In the mid-season two-part special of the Grand Tour, Jeremy Clarkson, Richard Hammond, and James May were constantly getting stuck in Namibian sand dunes. They didn’t seem to follow any proper protocols – at least on camera – of getting out of ruts. Snow, mud, and sand all present different challenges when going off the beaten path. Driving in snow or sand could easily lead to a boiled radiator. Mud will always find a way into car fluids. While trying to get out of ruts may seem similar, as all three cause your truck or Jeep to sink, techniques differ for getting unstuck. Your suspension could make it easier or tougher, depending on what you are stuck in. Let’s go over the differences of how you can have fun and not get your wheels stuck – or how to get unstuck in the elements safely so the fun doesn’t stop, no matter the season.
Let’s start with the most common off-road obstacle, often found fall through spring, that may be the trickiest: mud. Before you start, if you know that you are going to be in mud, get tires meant for slick ground, like these Cooper tires. Try to maintain momentum, which means you will likely be in 4×4 High. Know how deep and far the mud is, in case you do get stuck. Gut instinct probably tells you to gun the throttle to try to get out, but that will only make it worse.
Try this instead: First, let air out of your tires until it’s 20 psi. This will give the tires more traction. Turn traction control off, and put the car in 4×4 High. If possible, choose a higher gear. Rock back and forth at low RPMs. If you have a winch and tow cable (you should!), try to find something heavy to use to pull yourself out. If you keep the throttle up too much, especially without progress, you could end up overheating the radiator. Keep spare water on hand to cool it down, just in case.
Once you are out, you will want to flush engine lines. Mud has a habit of getting everywhere, and will not do your engine any favors.
Next, snow in the winter and spring. Many of the same techniques from tackling mud apply here. Be sure to have a shovel to dig out snow if you are stuck. The snow itself may impede the chassis, axle, or just the tires.
Just like knowing how far and deep the mud is, knowing what what kind of snow you will face is half the battle. Is it new powder, which can be very hard to drive in and is easy to get stuck in? Or is it packed down and hard, solid enough to provide adequate grip? If the snow is a few days old, but temperature has fluctuated, there may be ice – which means more slipping and sliding. And the snow could change throughout the day, meaning you will face different conditions when you leave an area than when you arrived.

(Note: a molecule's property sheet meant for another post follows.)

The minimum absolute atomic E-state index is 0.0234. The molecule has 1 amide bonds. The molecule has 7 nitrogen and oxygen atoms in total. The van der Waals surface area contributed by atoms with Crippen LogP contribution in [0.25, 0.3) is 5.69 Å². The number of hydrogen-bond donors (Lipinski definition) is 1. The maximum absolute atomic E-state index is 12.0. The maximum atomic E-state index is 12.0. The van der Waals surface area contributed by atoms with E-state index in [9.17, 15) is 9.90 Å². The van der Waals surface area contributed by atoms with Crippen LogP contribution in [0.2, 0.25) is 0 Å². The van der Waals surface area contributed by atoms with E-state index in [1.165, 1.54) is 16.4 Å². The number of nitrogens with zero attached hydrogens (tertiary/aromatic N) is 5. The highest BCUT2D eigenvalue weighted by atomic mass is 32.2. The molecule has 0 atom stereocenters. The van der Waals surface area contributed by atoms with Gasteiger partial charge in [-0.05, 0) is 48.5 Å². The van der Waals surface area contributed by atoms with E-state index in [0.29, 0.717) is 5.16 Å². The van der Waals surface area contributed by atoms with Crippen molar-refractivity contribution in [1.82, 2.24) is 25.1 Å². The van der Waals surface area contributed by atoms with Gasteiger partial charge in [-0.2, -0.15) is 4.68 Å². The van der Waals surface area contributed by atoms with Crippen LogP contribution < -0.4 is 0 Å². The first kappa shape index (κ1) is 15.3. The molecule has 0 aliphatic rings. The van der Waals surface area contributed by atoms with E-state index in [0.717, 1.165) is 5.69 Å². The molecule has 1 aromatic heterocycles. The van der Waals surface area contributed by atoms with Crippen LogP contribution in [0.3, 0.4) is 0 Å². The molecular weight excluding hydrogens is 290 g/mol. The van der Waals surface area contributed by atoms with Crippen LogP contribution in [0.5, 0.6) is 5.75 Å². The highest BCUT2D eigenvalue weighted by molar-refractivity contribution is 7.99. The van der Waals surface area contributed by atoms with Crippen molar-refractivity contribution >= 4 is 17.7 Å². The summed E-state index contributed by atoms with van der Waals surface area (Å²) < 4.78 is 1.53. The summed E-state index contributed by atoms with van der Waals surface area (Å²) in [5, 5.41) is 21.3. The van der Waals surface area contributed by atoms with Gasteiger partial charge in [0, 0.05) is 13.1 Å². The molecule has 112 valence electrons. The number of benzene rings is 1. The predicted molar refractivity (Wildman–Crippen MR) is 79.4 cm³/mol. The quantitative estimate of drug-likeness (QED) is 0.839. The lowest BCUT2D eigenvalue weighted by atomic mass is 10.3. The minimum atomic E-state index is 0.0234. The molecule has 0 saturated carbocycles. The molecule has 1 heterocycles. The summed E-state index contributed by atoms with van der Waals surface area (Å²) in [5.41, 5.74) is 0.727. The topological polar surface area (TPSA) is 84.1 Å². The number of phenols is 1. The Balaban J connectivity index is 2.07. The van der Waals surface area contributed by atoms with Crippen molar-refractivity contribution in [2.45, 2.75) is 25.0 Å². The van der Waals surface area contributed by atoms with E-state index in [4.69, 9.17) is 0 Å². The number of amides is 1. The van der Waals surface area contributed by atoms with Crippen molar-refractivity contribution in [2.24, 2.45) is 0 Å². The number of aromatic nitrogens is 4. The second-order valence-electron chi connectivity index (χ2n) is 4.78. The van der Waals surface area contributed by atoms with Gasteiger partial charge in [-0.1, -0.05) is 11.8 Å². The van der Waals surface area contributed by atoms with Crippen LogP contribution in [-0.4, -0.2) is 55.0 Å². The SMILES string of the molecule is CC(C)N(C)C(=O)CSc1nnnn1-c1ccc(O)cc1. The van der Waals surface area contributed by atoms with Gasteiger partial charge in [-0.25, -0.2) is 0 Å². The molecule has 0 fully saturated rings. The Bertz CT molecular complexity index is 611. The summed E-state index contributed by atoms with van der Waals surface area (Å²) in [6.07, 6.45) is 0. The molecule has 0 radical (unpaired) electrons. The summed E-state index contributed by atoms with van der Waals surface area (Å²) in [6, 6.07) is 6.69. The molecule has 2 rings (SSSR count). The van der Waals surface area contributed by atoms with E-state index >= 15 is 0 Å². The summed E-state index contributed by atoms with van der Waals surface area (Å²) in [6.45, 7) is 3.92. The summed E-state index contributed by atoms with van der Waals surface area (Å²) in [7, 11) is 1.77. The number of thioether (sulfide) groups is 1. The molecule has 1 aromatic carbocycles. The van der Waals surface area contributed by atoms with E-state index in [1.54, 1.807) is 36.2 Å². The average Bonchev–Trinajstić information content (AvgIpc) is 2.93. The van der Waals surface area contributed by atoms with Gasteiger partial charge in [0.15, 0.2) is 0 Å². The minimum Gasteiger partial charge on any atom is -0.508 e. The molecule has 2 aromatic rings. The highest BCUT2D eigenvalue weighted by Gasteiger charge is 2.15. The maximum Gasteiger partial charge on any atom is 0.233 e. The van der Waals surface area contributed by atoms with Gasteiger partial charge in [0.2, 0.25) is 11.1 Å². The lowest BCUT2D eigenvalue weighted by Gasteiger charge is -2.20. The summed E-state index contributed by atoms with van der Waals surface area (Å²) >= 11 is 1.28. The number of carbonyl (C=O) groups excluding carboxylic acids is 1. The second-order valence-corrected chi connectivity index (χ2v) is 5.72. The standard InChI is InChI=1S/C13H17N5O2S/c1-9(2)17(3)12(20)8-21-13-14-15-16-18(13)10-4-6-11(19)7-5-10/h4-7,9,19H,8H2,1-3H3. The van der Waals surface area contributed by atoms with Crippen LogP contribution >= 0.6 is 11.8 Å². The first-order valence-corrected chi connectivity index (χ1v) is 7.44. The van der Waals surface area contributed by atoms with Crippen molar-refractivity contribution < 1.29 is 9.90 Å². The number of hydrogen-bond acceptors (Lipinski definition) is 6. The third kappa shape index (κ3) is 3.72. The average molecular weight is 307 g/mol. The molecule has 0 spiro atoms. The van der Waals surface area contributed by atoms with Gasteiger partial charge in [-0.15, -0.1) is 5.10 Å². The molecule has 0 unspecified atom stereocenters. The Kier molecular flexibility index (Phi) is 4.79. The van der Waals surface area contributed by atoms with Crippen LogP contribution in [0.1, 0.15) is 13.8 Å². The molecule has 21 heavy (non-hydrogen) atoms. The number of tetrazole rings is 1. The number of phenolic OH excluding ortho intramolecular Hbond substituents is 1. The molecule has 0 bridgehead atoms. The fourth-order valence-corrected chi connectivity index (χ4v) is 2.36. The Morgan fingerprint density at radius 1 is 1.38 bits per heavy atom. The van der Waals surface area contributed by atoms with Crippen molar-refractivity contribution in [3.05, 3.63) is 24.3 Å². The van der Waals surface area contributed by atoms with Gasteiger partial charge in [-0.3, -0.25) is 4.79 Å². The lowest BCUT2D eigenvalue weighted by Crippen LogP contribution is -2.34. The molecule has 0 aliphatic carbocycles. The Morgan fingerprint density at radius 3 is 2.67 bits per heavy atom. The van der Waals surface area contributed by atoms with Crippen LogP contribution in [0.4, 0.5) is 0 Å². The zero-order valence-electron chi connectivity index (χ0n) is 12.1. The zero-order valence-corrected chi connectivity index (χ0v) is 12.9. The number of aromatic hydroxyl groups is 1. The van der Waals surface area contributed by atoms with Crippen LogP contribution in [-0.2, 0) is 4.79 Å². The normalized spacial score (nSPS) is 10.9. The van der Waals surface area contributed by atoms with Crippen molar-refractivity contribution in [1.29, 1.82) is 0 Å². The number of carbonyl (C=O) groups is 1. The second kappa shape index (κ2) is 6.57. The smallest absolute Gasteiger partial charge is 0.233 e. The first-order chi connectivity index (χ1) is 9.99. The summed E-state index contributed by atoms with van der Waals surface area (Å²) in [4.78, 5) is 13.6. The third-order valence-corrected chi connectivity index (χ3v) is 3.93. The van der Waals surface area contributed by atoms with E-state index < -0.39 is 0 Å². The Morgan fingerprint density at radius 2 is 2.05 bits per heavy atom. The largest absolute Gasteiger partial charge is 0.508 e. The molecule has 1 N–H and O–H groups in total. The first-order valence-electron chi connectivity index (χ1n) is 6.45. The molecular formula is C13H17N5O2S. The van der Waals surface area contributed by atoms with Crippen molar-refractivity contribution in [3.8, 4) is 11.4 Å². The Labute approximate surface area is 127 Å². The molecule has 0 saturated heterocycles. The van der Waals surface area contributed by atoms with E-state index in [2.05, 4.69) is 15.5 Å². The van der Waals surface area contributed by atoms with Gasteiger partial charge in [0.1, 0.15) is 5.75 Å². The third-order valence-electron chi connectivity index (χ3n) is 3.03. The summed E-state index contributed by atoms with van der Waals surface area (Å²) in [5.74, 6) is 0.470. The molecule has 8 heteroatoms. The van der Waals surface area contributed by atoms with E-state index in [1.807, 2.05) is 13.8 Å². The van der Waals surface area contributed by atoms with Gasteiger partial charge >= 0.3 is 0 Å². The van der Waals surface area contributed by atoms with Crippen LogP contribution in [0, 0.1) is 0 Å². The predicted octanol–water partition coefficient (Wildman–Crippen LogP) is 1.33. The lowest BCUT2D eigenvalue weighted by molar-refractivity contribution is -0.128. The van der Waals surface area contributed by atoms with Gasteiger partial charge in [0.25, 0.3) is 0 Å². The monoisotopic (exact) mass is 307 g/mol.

Much like mud, spinning tires in snowy conditions could boil your radiator. Making your own trail is also hard on the cooling system, so if possible, switch off which car is in the lead. Snow can also clog the radiator, limiting air intake and thus the ability to cool. Running straight water can lead to lines freezing, so mix in a bit of antifreeze.
One of the best ways of getting unstuck is to create traction. You can use tree branches, bark, or dirt. But the best way to ensure you have a way out? Bring cat litter. Throw a bag in the back, and pour some on the snow where you are stuck.
Finally, although keeping momentum can be key to not getting stuck, you still want to proceed cautiously. Snow can hide rocks and other objects that are just waiting to break your car. The treads on the tire can also affect how snow and slush is directed out from the tire, so be sure to have snow-ready tires.
Circling back to the Grand Tour hosts, they got stuck between a large sand dune and the sea – as tide was coming in. How can you avoid this situation, when you are out enjoying the beach in the summer? The first step is to travel light. With little to use as an anchor, you can probably leave your winch at camp. Alternatively, if you are alone, bring the winch and a land anchor to pull yourself out. Travel fast and light – just like the dune buggies of old, with high horsepower, an air-cooled engine, and light chassis. The Grand Tour gang had modified buggies, for the most part, which likely didn’t help.
Next, to sound like a broken record, keep tire pressure down to 15 to 20 psi. Shock and suspension also come into play here, with more ground clearance being critical for dunes. Uneven ground means a good suspension is worth its weight in gold, and an independent front suspension is best for sand. While more delicate, IFS systems will let you go faster over dunes – maintaining momentum – and give you greater control.
That being said, don’t take sharp corners. Back out if needed and use a floor mat for traction. Front-wheel drives will get stuck in loose sand immediately, while back-wheel drive will do better. 4WD is best, of course.
Now that you know how to tackle common off-road environments, jump in your car and go have fun in any season!